Monday, 15 January 2007
Validation of satellite-based rainfall estimates for hurricanes
Exhibit Hall C (Henry B. Gonzalez Convention Center)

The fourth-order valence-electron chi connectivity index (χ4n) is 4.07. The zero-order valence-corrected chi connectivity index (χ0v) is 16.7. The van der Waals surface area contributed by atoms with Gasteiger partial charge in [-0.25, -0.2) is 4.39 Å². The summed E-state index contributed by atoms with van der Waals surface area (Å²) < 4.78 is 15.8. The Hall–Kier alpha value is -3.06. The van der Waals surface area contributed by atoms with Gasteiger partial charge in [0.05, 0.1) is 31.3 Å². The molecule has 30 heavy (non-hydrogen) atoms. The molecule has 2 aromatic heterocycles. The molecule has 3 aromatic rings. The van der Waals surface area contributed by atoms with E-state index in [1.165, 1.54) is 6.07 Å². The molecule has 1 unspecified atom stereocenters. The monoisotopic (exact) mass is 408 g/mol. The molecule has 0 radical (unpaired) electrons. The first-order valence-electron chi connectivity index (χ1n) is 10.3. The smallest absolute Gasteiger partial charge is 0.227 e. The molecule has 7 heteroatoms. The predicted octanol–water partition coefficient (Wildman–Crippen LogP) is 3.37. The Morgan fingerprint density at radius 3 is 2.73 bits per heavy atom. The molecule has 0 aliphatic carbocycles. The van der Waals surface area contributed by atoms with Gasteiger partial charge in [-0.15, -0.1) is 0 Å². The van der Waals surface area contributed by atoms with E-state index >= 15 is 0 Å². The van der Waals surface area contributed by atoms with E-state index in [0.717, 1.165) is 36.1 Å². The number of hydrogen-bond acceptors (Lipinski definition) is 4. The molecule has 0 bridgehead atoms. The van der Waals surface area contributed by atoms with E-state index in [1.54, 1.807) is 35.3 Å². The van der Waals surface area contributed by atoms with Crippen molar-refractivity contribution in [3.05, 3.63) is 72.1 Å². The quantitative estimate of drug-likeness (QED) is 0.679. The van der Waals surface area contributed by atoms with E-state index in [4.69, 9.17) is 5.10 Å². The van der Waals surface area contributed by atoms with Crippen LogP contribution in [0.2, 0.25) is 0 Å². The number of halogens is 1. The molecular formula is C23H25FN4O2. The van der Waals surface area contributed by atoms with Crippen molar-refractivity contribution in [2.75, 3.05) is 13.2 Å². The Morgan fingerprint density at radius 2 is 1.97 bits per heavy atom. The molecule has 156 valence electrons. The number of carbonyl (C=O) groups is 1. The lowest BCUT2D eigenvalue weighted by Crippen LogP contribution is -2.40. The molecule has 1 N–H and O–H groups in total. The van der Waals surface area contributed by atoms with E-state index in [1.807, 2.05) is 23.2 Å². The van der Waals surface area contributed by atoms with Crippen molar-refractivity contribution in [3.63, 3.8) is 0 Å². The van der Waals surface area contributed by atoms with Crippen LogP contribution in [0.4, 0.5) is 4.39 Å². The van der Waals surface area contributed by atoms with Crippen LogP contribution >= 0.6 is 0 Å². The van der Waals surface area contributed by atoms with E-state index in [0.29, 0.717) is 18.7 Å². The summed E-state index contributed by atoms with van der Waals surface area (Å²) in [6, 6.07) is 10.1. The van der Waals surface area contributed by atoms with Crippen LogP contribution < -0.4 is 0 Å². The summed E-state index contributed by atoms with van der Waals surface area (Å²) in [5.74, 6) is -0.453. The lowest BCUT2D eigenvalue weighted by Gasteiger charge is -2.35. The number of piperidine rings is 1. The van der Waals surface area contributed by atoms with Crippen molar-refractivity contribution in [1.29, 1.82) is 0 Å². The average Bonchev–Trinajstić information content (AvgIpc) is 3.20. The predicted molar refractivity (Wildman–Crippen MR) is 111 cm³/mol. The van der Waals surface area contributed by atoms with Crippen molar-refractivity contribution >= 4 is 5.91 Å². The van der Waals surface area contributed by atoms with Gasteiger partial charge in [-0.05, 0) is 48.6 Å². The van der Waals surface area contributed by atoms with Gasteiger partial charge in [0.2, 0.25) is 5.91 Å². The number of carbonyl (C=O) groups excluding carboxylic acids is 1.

The primary objective of this study is to assess the accuracy of satellite derived estimates of rainfall data for strong hurricanes. Seven satellite-based rainfall retrieval algorithms have been selected to be evaluated against NEXRAD Stage-IV and rain gauge observations for six very strong hurricanes after landfall. These algorithms are four high resolution (hourly, 4km x 4km) satellite infrared-based rainfall data: Hydro-Estimator (HE), GMSRA, and SCaMPR from NOAA-NESDIS and PERSIANN (Precipitation Estimation from Remotely Sensed Information using Artificial Neural Networks), two TRMM 3-hourly, 4km x 4km products: 3B40RT (microwave product) and 3B42RT (blended passive microwave and IR), and the IR and microwave based NOAA CPC Morphing Technique (CMORPH) at 3-hourly, 8km x 8km resolution. Three strong hurricanes: Charley, Jeanne, and Frances that caused devastating damages over Florida in the summer 2004 and also three very strong hurricanes: Katrina, Wilma, and Rita from summer 2005 have been considered to be investigated. Preliminary results reveal that the estimates and the observations show different spatial distributions of rainfall and also the estimates tend to underestimate the total volume and peak values of rainfall. This study also demonstrates that there is little agreement between time variability of spatially averaged of estimates and NEXRAD Stage IV radar, particularly for intense rainfall.